By Jamie Carson
The corporate sector is playing a significant role in helping cities build resilience.
There is reasonable concern for cities to be considering this risk, which includes climate stressors such as wildfire, flood and sea level rise, said AECOM Director of Sustainable Development Claire Bonham-Carter on Feb. 25 during the panel “Identifying Climate Risk and Building Resilience” at the Climate Leadership Conference.
According to a recent CDP poll of 110 cities around the world, 98 percent of cities are reporting risk from climate change.
“These cities are reporting this risk now, not in the future,” Bonham-Carter emphasized.
The CDP report, “Wealthier, Healthier Cities,” launched in London June 2013 and performed a deep dive into the cascading consequences of climate-related change and variability. The report’s data analysis and informational design were led by AECOM, and it was also co-sponsored by Autodesk and Jones Lang LaSalle.
It’s also important to note that 71 percent of cities are putting resilience plans in place to some extent, Bonham-Carter said.
Alan Cohn, director of climate and water quality for the New York City Department of Environmental Protection, said NYC has been planning for climate–as a stressor to its watershed and wastewater system–since 2004. In the region, $300 million in investments could protect $2.5 billion in wastewater assets from repeated flooding losses.
“There is no one-size-fits-all plan when you are talking about (climate) adaptation,” Cohn said. Considering critical thresholds for practical application is crucial – “What is the level of risk you are willing to accept?”
To do this, Cohn highlighted the benefit of collaborating with the academic and scientific communities.
“It is never going to be perfect; choose something, go with it, conduct assessment, and find shovel-ready projects to start preparing our cities,” Cohn said.
On the other side of the U.S., the state of California recently released its “Safeguarding California: Reducing Climate Risk“ report that covers nine chapters–agriculture; biodiversity and habitat; emergency management; energy; forestry; oceans and coastal ecosystems and resources; public health; transportation; and water.
California aims to be sophisticated in communicating climate risk and works with a wide range of departments across the state, said Ann Chan, deputy secretary for climate change and energy, California Natural Resources Agency. Chan also recommended selectively choosing vocabulary that is intuitive and speaks to a broader audience.
“In government, we have always been frustrated by silos, and climate is a way to bridge the silos,” she said. “However, government can not do this alone; the magnitude of events that are occurring will require all sectors to come together to tackle the issue.”
Zurich-based Swiss Re and U.S.-based The Nature Conservancy, among other joint-industry leaders, have recently partnered on “The Case for Green Infrastructure,” which assesses the costs and performance of how natural infrastructure–such as forests and wetlands–can increase business resilience.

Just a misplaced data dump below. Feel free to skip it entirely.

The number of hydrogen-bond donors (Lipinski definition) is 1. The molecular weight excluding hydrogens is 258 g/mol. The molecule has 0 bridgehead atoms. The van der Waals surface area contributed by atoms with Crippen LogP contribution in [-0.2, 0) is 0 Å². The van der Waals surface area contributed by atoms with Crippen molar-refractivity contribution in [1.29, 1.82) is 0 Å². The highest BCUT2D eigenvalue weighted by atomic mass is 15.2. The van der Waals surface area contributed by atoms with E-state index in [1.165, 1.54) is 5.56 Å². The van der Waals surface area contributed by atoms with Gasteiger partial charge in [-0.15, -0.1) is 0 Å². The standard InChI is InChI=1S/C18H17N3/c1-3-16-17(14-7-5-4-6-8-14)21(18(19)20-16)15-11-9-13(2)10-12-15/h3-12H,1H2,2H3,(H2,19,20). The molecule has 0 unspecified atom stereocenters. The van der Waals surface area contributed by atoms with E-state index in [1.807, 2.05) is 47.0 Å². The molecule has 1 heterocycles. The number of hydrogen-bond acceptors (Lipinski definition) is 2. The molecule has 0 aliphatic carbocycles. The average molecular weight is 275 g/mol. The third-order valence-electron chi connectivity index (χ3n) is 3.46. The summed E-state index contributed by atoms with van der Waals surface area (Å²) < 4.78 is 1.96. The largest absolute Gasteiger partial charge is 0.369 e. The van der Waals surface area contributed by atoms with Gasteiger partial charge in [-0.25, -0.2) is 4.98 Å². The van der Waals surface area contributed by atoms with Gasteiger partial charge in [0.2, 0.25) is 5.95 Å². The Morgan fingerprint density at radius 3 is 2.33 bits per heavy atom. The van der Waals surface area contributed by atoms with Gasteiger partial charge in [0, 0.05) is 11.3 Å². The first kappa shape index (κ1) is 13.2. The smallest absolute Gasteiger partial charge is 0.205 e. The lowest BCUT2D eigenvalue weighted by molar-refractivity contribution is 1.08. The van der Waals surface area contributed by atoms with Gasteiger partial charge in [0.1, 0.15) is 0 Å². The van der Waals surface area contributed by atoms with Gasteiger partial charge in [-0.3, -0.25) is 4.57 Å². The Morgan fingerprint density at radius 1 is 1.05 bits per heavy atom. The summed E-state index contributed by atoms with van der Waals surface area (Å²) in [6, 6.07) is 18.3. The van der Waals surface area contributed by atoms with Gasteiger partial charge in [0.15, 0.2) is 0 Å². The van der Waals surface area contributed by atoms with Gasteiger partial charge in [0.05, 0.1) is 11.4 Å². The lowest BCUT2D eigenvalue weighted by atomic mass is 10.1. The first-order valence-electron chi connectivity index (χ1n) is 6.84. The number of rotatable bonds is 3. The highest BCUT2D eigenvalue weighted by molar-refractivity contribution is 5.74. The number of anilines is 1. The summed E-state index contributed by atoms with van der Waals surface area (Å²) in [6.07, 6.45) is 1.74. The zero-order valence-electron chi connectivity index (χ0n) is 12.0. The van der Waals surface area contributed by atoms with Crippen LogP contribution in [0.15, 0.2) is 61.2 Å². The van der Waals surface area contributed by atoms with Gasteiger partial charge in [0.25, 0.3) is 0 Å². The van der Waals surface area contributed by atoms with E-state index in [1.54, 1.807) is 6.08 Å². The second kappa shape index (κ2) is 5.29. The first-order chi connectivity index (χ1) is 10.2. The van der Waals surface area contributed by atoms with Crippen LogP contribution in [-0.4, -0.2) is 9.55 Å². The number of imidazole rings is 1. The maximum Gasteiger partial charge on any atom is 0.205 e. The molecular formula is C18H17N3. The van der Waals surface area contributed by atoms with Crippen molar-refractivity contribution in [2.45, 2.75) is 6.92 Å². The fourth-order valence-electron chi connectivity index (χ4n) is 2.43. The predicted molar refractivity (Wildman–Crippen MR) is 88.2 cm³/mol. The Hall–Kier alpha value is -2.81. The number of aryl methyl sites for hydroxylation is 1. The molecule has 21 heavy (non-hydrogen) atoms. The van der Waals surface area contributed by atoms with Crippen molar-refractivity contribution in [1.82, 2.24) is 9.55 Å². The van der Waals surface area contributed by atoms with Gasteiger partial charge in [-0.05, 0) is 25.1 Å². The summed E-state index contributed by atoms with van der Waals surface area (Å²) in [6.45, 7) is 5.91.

“If we model the effectiveness of, for example, wetlands in protecting what lies behind them, we can put a value on the wetland,” said Mark Way, head sustainability, Americas, and director, group risk management, Swiss Re. “What we cannot yet do is to calculate the full value that that area has to the local community beyond it being a buffer to severe weather.”
Cities and businesses will increasingly rely on balancing green (natural) and gray (concrete) infrastructure to increase resilience as natural events continue to grow in frequency, said Michelle Lapinski, senior advisor, valuing nature, The Nature Conservancy. From the business perspective, Lapinski points to the recently launched Natural Capital Business Hub as a look at private-sector led initiatives to safeguard natural assets.
In a panel later in the afternoon of Feb. 25, “Communicating Climate, Targeting Your Audience,” panel moderator, Anne Kelly, Ceres director of public policy, echoed the sentiment of the earlier panel. She raised her hand and counted three important points in communicating about climate change in communities: “Simple message. Repeat often. Credible messenger.”
The Climate Leadership Conference (#TheCLC on social media) was held this year in San Diego, Feb. 24-26, and was co-sponsored by the Association of Climate Change Officers, the Center for Climate and Energy Solutions, The Climate Registry, and the U.S. Environmental Protection Agency. At the event, several companies were recognized with Climate Leadership Awards to help incentivize exemplary corporate, organizational, and individual leadership in response to climate change.
About the author: Jamie Carson is founder and director of C.C. Global – an environment, resilience & sustainability communications firm that works with local and global partners to advance cooperation, education and outreach in the sector. To that end, C.C. Global has created a track record of connecting dots to new opportunities, all while providing strategic communications services that support your organization’s mission and valuable team. Besides working as a communications support team, C.C. Global reinvests in social enterprise initiatives such as Envirorun, a run, networking and speaker opportunity for the community, and is in the process of launching more in 2014. C.C. Global was a Marketing Partner of the 2014 Climate Leadership Conference. Follow updates on Twitter @ccglobalUS and Facebook at C.C. Global.